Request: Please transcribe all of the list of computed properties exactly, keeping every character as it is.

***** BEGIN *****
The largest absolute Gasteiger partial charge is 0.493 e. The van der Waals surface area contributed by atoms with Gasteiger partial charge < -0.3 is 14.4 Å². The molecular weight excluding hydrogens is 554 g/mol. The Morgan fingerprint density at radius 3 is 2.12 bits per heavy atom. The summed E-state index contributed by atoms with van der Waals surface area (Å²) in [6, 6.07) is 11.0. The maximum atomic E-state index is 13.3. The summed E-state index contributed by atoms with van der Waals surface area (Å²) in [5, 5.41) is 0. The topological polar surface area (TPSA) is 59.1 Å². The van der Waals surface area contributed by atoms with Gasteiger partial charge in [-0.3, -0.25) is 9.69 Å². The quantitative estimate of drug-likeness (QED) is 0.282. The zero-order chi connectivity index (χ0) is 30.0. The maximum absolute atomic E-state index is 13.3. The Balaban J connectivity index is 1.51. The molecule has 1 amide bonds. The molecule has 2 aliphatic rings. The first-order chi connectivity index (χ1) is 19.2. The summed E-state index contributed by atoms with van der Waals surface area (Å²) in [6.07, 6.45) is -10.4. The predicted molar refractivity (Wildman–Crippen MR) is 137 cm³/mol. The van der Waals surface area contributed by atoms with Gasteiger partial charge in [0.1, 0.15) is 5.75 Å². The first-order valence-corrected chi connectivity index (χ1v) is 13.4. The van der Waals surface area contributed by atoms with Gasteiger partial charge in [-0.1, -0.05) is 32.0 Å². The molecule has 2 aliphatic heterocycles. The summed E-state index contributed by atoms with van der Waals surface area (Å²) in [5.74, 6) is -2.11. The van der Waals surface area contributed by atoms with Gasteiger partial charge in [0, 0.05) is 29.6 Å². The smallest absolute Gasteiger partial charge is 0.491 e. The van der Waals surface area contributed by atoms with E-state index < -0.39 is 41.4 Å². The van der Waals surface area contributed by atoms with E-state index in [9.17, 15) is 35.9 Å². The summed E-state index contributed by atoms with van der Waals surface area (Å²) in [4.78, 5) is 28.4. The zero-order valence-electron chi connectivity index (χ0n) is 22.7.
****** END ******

The largest absolute Gasteiger partial charge is 0.493 e. The van der Waals surface area contributed by atoms with Gasteiger partial charge < -0.3 is 14.4 Å². The molecular weight excluding hydrogens is 554 g/mol. The Morgan fingerprint density at radius 3 is 2.12 bits per heavy atom. The summed E-state index contributed by atoms with van der Waals surface area (Å²) in [6, 6.07) is 11.0. The maximum atomic E-state index is 13.3. The summed E-state index contributed by atoms with van der Waals surface area (Å²) in [5, 5.41) is 0. The topological polar surface area (TPSA) is 59.1 Å². The van der Waals surface area contributed by atoms with Gasteiger partial charge in [-0.3, -0.25) is 9.69 Å². The quantitative estimate of drug-likeness (QED) is 0.282. The zero-order chi connectivity index (χ0) is 30.0. The maximum absolute atomic E-state index is 13.3. The Balaban J connectivity index is 1.51. The molecule has 1 amide bonds. The molecule has 2 aliphatic rings. The first-order chi connectivity index (χ1) is 19.2. The summed E-state index contributed by atoms with van der Waals surface area (Å²) in [6.07, 6.45) is -10.4. The predicted molar refractivity (Wildman–Crippen MR) is 137 cm³/mol. The van der Waals surface area contributed by atoms with Gasteiger partial charge in [0.1, 0.15) is 5.75 Å². The first-order valence-corrected chi connectivity index (χ1v) is 13.4. The van der Waals surface area contributed by atoms with Gasteiger partial charge in [-0.1, -0.05) is 32.0 Å². The molecule has 2 aliphatic heterocycles. The summed E-state index contributed by atoms with van der Waals surface area (Å²) in [5.74, 6) is -2.11. The van der Waals surface area contributed by atoms with Gasteiger partial charge in [0, 0.05) is 29.6 Å². The smallest absolute Gasteiger partial charge is 0.491 e. The van der Waals surface area contributed by atoms with E-state index < -0.39 is 41.4 Å². The van der Waals surface area contributed by atoms with E-state index in [9.17, 15) is 35.9 Å². The summed E-state index contributed by atoms with van der Waals surface area (Å²) in [4.78, 5) is 28.4. The zero-order valence-electron chi connectivity index (χ0n) is 22.7.